The focus of his essay is mainly on how true, constructive dialogue among hostile groups can lead to genuine reconciliation and conflict resolution.

Perhaps what we as Liberians need to learn from these kinds of writings are the examples of the approaches that the author cited being a conflict resolution expert by profession, to diffuse regional tensions and adopt his experiences to the hard-to-go-away issues that divide us as Liberians.

Paul Jeebah Albert at 10:06AM, 2015/04/10.
Sylvester Moses
Thanks, Paul, but I know Dr. Ben Meir is Jewish, and accepts his formula for “reconciliation” that’s why it should be a “prescription” for our efforts. Nonetheless, his analysis of the differing worldviews of Arabian and European Jews on the Palestinian question could be indicative of his background, philosophical outlook, leanings vis - a - vis Israeli domestic politics, and its international implications, especially in the west.

Of course, granted that he understands the Israeli dilemma better than I, yet his status doesn’t make his opinions infallible. If it were so, most Liberians would concur with those academics whose intention in Gbarnga was to nail Christianity on Liberia by fiat. But, Paul, “simplistic” isn’t the right word - for which I apologize to Youssef - “biased” would’ve been apt. Once again thanks; it is such give and take that makes “the perspective. Org” one of the many templates for dialogue in search of peace.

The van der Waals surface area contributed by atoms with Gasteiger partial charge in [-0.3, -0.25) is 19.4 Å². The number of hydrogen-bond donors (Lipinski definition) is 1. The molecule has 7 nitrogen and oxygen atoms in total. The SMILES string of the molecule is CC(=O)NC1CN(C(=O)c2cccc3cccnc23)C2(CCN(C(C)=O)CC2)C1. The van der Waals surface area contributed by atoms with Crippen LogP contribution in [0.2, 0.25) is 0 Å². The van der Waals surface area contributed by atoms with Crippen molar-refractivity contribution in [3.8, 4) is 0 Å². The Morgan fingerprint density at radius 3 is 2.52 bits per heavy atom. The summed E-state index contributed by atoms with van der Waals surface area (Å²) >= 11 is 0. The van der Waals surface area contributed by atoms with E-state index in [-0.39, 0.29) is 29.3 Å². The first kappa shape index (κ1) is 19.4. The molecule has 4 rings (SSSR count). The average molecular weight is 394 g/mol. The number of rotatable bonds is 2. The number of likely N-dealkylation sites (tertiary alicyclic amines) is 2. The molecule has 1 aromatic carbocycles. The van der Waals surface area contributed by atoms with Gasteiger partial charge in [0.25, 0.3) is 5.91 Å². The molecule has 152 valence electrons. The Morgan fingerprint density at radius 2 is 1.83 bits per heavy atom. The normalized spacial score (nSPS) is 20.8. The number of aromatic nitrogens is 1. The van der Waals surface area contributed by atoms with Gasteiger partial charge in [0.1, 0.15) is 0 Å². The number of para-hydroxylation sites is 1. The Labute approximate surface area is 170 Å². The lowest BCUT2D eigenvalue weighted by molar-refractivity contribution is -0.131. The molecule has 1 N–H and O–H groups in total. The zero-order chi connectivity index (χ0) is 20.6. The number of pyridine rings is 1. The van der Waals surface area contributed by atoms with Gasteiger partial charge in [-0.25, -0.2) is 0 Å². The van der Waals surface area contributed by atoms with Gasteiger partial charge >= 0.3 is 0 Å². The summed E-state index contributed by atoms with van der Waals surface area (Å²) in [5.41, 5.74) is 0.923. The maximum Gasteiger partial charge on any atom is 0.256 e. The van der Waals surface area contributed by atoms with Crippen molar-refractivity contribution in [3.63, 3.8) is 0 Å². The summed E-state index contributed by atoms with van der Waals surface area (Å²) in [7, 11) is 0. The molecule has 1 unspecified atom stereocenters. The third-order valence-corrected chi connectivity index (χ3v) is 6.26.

Sylvester Moses at 10:50PM, 2015/04/10.
Sylvester Moses
To close on our contrasting views on the position of Dr. Youssef Ben - Moir relative to the Palestinian question, Paul, I think his very kinship to the issue, and expert knowledge on reconciliation made it impossible to be a detached, unbiased observer.
Sylvester Moses at 10:39AM, 2015/04/11.
Paul Jeebah Albert
Thanks Mr. Sylvester Moses: I strongly believe you too. His years of dealing with such intractable issues and seen the rights and wrongs emanating from both sides, have helped in weaving his world views.

Keep up the good work. I do read many of your views on our national issues. Stay above the fray and strive for objectivity always. You've got what it takes! You do not have to attack people.

Personality attacks is only a sign of intellectual laziness!



Paul Jeebah Albert at 01:02PM, 2015/04/17.